Money and Currency in Brazil

Currency in Brazil

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Money and How To Use It

What Money Do They Use in Brazil?

The official currency in Brazil is the Brazil Real, which is pretty straightforward, but many people wonder exactly how to pronounce "Brazilian real" because when you hear a Brazilian say it, it sounds nothing like that! The answer is that "real" is pronounced "hey-al" and the plural, "reais", is pronounced "hey-ice".

Latest Brazil Real Exchange Rate
brazil real£1 = R$4.0807
Last Updated: 05:51 22 July 2017
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Unlike in many other South American countries, the US dollar really is not generally accepted anywhere at all, so it's reais or nothing... Luckily, it's easy to get hold of the Real outside of Brazil, and most bureaux de change and many travel agents and banks will be happy to supply you with enough Brazilian currency for your holiday.

How many Brazilian Reais will you need?

Sample Holidays in Brazil

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Using Cash in Brazil

Brazil Real Coins

If you don't want to take cash on holiday with you, there is a wide network of cash machines in Brazil (they are as practically as widespread as in the UK) and you can use ATMs to withdraw money while you are there. This can be preferable as you don't have to take a large amount of cash with you. Many shops and restaurants will accept card payments, although smaller cafes or shops may not. Again, unlike some other countries in South America, the only kind of money you can withdraw from Brazilian ATMs is the Brazilian real, you cannot withdraw US dollars.

As with travel to any country in South America, if you're planning to use your cash card to withdraw reais in Brazil, we'd advise you to contact your bank before travel so that they know the dates you will be overseas. Alternatively, a pre-paid currency card can be a great (and safe) alternative.

You will find that getting change can be a real issue in Brazil, and if you've just been to a cash machine and try and pay for a coffee with a 50-real note, you'll be likely to hear "o senhor(a) tem troco?" or "do you have change?". It's a good idea to try and break large bills as often as possible, particularly in bigger shops and restaurants, so that you have plenty of change for when you need that urgent capirinha on the beach...

Paying on card in Brazil

Of course, it's also possible to use your card directly to pay for things in many shops and restaurants, and you can do this using most UK debit/credit cards. You will find that Visa is marginally more widely accepted than Mastercard, and Amex (as everywhere) is less common still. Also don't be surprised if you're asked to show ID whenever making a purchase on your card - most Brazilians carry their state or national ID card with them at all times and are very used to showing it whenever they use a credit card.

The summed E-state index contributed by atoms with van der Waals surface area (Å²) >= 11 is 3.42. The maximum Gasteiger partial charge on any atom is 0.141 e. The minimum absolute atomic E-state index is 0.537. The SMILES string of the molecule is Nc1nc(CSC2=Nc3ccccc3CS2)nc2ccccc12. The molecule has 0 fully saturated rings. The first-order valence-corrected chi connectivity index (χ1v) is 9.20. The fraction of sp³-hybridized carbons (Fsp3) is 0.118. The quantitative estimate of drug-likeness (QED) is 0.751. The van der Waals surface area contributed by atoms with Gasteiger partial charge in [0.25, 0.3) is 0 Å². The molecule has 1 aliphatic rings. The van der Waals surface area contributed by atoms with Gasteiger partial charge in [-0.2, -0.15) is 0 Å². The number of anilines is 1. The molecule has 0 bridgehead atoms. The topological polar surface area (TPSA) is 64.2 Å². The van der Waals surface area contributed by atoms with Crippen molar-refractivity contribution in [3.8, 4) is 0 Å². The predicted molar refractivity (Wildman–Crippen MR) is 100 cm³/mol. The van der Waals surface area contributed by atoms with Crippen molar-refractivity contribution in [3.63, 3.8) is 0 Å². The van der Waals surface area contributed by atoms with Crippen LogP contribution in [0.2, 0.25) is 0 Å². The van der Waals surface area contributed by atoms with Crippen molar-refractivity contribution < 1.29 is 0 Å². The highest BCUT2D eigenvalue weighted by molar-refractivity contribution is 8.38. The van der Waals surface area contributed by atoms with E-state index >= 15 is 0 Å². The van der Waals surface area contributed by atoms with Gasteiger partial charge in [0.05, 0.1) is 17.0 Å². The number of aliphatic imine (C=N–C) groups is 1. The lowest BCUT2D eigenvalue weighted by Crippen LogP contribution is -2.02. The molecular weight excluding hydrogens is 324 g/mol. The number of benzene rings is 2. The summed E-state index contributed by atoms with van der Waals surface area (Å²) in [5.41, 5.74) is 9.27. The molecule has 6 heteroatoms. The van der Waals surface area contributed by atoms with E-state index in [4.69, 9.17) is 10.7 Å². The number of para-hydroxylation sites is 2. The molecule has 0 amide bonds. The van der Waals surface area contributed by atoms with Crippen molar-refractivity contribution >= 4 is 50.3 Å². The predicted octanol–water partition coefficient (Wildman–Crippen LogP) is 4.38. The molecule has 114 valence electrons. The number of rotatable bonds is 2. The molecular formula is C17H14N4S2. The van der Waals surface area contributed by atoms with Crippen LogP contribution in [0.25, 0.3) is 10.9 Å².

Changing money in Brazil

Can I Use Travellers Cheques in Brazil?

It is possible to use travellers cheques in Brazil, but it's increasingly tricky and the commission rates are highly uncompetitive. Not all casas de cambio will exchange travellers cheques, but if you do want to use them you'll find that Amex cheques are more widely accepted than other kinds, and you'll get better rates on dollar or euro-denominated cheques.

We have to say that as far as we're concerned, using a pre-loaded currency card is a much better bet than travellers cheques - you'll find it much easier and it will save you an awful lot in commission.

Haggling and Tipping in Brazil

You don't need to tip any of our drivers and guides in Brazil - at least, not unless you think they've gone above and beyond the call of duty. In general you'll find that Brazil is similar to the UK in its tipping culture. Restaurant bills will usually have a 10% Serviço charge on the bill, but technically it is optional. For drinks or a less formal meal, you might want to leave the change, but if you're paying at the counter or bar then you generally don't need to worry about tipping.

The one exception to that is hotel porters, who generally do ask for a small gratuity (perhaps around 20 reais in Rio or Sao Paulo, a little less elsewhere) for carrying your bags. Obviously it's up to you, but they tend to receive almost nothing in salary, so the tips are effectively their wages.

Haggling is much more common in Brazil than in Europe or the US, and even in high street shops it can be worth asking for a pequeno desconto. Certainly at street stalls you should be prepared to haggle to the hilt.

Setting a budget for your holidays to Brazil

Although inflation is higher than in the UK, it isn't a huge concern when planning your holidays to Brazil. However, what often does take people by surprise is the cost of eating and drinking in cities like Rio and Sao Paulo. The key is that certain types of restaurants (basically anything more formal) and bars are easily as expensive as the UK, whereas street food and drinks from shops or kiosks are very cheap. The following is a rough guide to the kinds of prices you can expect on your holiday to Brazil:

ItemCost (£)
Postcard £1
Lunch (por kilo restaurant - mid-range) £5
Lunch/Dinner (a la carte - mid-range) £10-15
Lunch/Dinner (a la carte - high-end) £15-40
Bottle of water £1
Bottle of beer £1.50 (street/kiosk) / £3 (bar)
Glass of wine £4
Coffee / Tea £1.50
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